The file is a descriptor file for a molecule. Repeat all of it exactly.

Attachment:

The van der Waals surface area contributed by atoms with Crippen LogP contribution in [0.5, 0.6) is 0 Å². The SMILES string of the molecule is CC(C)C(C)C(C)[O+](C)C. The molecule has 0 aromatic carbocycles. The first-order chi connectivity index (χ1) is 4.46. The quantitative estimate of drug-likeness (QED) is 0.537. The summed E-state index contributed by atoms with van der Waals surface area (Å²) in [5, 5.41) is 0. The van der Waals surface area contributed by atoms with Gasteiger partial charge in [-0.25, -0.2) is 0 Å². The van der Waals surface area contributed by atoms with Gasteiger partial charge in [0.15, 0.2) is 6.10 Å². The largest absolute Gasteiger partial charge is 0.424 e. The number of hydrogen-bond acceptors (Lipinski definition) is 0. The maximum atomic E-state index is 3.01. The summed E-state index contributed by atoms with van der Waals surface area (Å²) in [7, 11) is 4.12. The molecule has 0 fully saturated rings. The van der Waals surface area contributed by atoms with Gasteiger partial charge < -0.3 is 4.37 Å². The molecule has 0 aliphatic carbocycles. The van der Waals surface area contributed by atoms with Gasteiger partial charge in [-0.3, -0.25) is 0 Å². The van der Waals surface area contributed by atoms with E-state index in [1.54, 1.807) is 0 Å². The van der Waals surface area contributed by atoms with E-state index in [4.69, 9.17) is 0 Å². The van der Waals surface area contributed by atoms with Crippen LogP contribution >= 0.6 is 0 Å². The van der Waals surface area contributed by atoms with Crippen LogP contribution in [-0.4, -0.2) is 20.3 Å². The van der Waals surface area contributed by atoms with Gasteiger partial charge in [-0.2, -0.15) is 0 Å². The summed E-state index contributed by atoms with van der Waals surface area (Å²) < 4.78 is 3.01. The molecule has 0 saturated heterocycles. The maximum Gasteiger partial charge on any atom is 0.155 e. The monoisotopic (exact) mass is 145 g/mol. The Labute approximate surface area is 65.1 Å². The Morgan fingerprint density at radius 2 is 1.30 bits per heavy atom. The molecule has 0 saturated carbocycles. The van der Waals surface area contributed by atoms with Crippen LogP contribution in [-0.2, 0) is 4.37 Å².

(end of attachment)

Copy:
The van der Waals surface area contributed by atoms with Crippen LogP contribution in [0.5, 0.6) is 0 Å². The SMILES string of the molecule is CC(C)C(C)C(C)[O+](C)C. The molecule has 0 aromatic carbocycles. The first-order chi connectivity index (χ1) is 4.46. The quantitative estimate of drug-likeness (QED) is 0.537. The summed E-state index contributed by atoms with van der Waals surface area (Å²) in [5, 5.41) is 0. The van der Waals surface area contributed by atoms with Gasteiger partial charge in [-0.25, -0.2) is 0 Å². The van der Waals surface area contributed by atoms with Gasteiger partial charge in [0.15, 0.2) is 6.10 Å². The largest absolute Gasteiger partial charge is 0.424 e. The number of hydrogen-bond acceptors (Lipinski definition) is 0. The maximum atomic E-state index is 3.01. The summed E-state index contributed by atoms with van der Waals surface area (Å²) in [7, 11) is 4.12. The molecule has 0 fully saturated rings. The van der Waals surface area contributed by atoms with Gasteiger partial charge < -0.3 is 4.37 Å². The molecule has 0 aliphatic carbocycles. The van der Waals surface area contributed by atoms with Gasteiger partial charge in [-0.3, -0.25) is 0 Å². The van der Waals surface area contributed by atoms with E-state index in [1.54, 1.807) is 0 Å². The van der Waals surface area contributed by atoms with E-state index in [4.69, 9.17) is 0 Å². The van der Waals surface area contributed by atoms with Crippen LogP contribution >= 0.6 is 0 Å². The van der Waals surface area contributed by atoms with Crippen LogP contribution in [-0.4, -0.2) is 20.3 Å². The van der Waals surface area contributed by atoms with Gasteiger partial charge in [-0.2, -0.15) is 0 Å². The summed E-state index contributed by atoms with van der Waals surface area (Å²) < 4.78 is 3.01. The molecule has 0 saturated heterocycles. The maximum Gasteiger partial charge on any atom is 0.155 e. The monoisotopic (exact) mass is 145 g/mol. The Labute approximate surface area is 65.1 Å². The Morgan fingerprint density at radius 2 is 1.30 bits per heavy atom. The molecule has 0 saturated carbocycles. The van der Waals surface area contributed by atoms with Crippen LogP contribution in [-0.2, 0) is 4.37 Å².